Pope Francis on Sunday deplored the gas attack reported in Syria as an unjustifiable use of "instruments of extermination".
"There is no such thing as a good war and a bad war. Nothing, but nothing, can justify the use of such instruments of extermination on defenceless people and populations," he said at the end of a Mass in St. Peter's Square.
He urged that "military and political leaders choose another path, that of negotiations, which is the only one that can bring about peace and not death and destruction".
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A chemical attack on a rebel-held town in eastern Ghouta has killed dozens of people, medical services reported, and Washington said the reports - if confirmed - would demand an immediate international response.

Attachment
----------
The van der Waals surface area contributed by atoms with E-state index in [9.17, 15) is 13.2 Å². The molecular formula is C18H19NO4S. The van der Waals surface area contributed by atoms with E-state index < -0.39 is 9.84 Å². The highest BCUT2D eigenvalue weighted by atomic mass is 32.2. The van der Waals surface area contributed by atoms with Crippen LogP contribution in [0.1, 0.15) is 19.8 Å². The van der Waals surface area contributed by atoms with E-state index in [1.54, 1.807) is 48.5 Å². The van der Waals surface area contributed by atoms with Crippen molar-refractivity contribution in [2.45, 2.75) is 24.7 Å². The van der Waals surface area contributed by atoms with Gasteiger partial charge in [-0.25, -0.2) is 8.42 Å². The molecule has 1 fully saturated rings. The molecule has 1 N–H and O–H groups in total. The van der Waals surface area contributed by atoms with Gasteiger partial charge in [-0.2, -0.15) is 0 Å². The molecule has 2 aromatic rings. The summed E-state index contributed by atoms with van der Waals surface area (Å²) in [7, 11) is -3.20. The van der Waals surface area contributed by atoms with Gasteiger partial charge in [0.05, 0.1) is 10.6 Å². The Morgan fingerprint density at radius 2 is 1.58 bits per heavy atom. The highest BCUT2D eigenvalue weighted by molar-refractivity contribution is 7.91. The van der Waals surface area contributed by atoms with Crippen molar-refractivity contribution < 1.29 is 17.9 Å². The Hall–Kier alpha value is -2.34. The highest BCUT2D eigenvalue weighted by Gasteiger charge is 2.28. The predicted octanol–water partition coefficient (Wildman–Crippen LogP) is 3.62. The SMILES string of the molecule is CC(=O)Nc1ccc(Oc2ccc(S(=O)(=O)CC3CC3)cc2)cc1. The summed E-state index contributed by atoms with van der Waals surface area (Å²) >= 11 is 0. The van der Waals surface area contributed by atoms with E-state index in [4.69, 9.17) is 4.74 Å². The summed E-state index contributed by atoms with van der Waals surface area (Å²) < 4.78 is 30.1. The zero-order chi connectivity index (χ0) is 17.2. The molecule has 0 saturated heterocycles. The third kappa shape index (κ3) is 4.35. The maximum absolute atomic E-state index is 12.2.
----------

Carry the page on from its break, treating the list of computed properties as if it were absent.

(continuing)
A joint statement by the medical relief organisation Syrian American Medical Society (SAMS) and the civil defence service, which operates in rebel-held areas, said 49 people had died in the attack late on Saturday. Others put the toll at 150 or more.
The Russian-backed Syrian state denied government forces had launched any chemical attack as the reports began circulating and said the rebels were collapsing and fabricating news.
Reuters could not independently verify the reports.
The lifeless bodies of around a dozen children, women and men, some of them with foam at the mouth, were shown in one video circulated by activists. "Douma city, April 7 ... there is a strong smell here," a voice can be heard saying.
The U.S. State Department said reports of mass casualties from the attack were "horrifying" and would, if confirmed, "demand an immediate response by the international community".